--FILE--A signboard of a Wanda Cinema IMAX is seen at a shopping mall in Hangzhou city, east Chinas Zhejiang province, 5 January 2015. China's biggest movie theater operator Wanda Cinema Line Corp is seeking to raise 1.26 billion yuan ($203.26 million) through an initial public offering, scaling back its original listing plan, people with knowledge of the matter said. The chain controlled by Dalian Wanda Commercial Properties Co. Chairman Wang Jianlin, one of China's richest men, had planned to raise up to 2 billion yuan through the Shenzhen listing, according to a prospectus published last year. The source said Wanda Cinema has is now seeking about 21 yuana share - less than originally planned - following guidance from the stock market regulator, the China Securities Regulatory Commission (CSRC), which has been moving to tighten IPO sales. The theater operator is offering 60 million shares, or around 10.7 percent of the company. "Wanda Cinema doesn't care how much it will raise in the IPO," said one of the sources. "The key of the listing is to open doors for the company's future development and expansion."
Shan he—Imaginechina/AP

Math can be a frightening thing, especially if you’re a Hollywood studio exec invested in the continued predominance of American movies. Like most every other American industry, Hollywood looks east and sees a growing colossus in China, which has experienced year-over-year growth in the last two years of 27 and 36 percent. China’s movie business is thriving, and no one with an appreciation for numbers doubts that it will eventually eclipse the North American market.

But “eventually” just got a whole lot closer: In February, China’s monthly box-office topped the U.S. market for the first time.

The Hollywood Reporter, citing figures from the research firm Entgroup, determined that China grossed $650 million in February, a record monthly haul boosted by that country’s Lunar New Year holiday. The U.S. box office finished with $640 million. Of perhaps greater concern to American studios is the fact that the record Chinese month at the movies occurred mainly without the boost of Hollywood blockbusters. During the Chinese holiday period, their film authorities typically clear the path for their own domestic releases, and that strategy paid off. The top movie in February was The Man From Macau II, starring Chow Yun-fat, which grossed $104 million. Second, with $95 million, was Dragon Blade, starring Jackie Chan, John Cusack, and Adrien Brody. Third was the Chinese-French co-production, Wolf Totem, with $73 million, followed by Zhong Kui: Snow White and the Dark Crystal ($56 million) and the romance, Somewhere Only We Know ($44 million). The final Hobbit film (which opened in January) and Mockingjay were the leading Hollywood blockbusters in China for the month.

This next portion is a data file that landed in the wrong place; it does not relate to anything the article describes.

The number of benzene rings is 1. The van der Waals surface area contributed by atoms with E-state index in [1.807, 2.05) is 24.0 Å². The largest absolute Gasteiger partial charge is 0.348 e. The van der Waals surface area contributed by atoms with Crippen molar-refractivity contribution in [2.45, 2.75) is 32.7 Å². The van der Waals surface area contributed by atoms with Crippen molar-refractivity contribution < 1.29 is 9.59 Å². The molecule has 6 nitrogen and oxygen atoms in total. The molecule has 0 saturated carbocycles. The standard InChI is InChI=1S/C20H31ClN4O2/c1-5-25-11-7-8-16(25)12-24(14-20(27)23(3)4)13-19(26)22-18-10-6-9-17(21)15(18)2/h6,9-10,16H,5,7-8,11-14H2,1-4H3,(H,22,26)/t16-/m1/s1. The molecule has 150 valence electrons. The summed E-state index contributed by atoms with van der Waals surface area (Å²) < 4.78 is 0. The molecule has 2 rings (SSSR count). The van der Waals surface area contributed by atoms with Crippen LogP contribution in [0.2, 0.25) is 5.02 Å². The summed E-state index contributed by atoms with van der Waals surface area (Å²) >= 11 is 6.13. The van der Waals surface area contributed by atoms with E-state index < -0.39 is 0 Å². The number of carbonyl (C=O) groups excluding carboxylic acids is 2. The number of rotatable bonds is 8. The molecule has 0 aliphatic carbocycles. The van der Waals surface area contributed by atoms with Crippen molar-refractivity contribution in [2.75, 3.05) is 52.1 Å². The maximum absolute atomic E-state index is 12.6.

China is currently experiencing explosive growth in the construction of movie theaters, with 15 new screens being added every day. Currently, there are approximately 23,600 screens in China, less than the 40,000 in the U.S., but 475 percent more than China had in 2008. At the current rate—and considering the potential of a billion-plus-person population—some analysts predict that the Chinese market will surpass North America in 2017. That date seems a whole lot closer now.

This article originally appeared on EW.com.

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